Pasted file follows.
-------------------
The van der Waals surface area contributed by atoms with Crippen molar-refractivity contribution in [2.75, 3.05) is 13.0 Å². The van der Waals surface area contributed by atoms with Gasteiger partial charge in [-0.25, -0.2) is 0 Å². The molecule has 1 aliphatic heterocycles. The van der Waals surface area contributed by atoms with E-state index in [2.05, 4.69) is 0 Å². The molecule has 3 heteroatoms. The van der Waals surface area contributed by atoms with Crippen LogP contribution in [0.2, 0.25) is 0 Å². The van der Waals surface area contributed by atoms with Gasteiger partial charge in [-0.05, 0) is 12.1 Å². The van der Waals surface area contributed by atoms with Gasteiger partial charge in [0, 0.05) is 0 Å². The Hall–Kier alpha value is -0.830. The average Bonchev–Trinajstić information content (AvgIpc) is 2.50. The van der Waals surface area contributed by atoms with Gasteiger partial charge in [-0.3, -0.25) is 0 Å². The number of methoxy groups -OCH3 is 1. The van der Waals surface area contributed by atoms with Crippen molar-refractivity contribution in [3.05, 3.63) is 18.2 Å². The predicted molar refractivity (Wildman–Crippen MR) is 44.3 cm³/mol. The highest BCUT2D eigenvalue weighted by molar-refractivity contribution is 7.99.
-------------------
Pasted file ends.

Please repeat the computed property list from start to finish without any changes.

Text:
The van der Waals surface area contributed by atoms with Crippen molar-refractivity contribution in [2.75, 3.05) is 13.0 Å². The van der Waals surface area contributed by atoms with Gasteiger partial charge in [-0.25, -0.2) is 0 Å². The molecule has 1 aliphatic heterocycles. The van der Waals surface area contributed by atoms with E-state index in [2.05, 4.69) is 0 Å². The molecule has 3 heteroatoms. The van der Waals surface area contributed by atoms with Crippen LogP contribution in [0.2, 0.25) is 0 Å². The van der Waals surface area contributed by atoms with Gasteiger partial charge in [-0.05, 0) is 12.1 Å². The van der Waals surface area contributed by atoms with Gasteiger partial charge in [0, 0.05) is 0 Å². The Hall–Kier alpha value is -0.830. The average Bonchev–Trinajstić information content (AvgIpc) is 2.50. The van der Waals surface area contributed by atoms with Gasteiger partial charge in [-0.3, -0.25) is 0 Å². The number of methoxy groups -OCH3 is 1. The van der Waals surface area contributed by atoms with Crippen molar-refractivity contribution in [3.05, 3.63) is 18.2 Å². The predicted molar refractivity (Wildman–Crippen MR) is 44.3 cm³/mol. The highest BCUT2D eigenvalue weighted by molar-refractivity contribution is 7.99.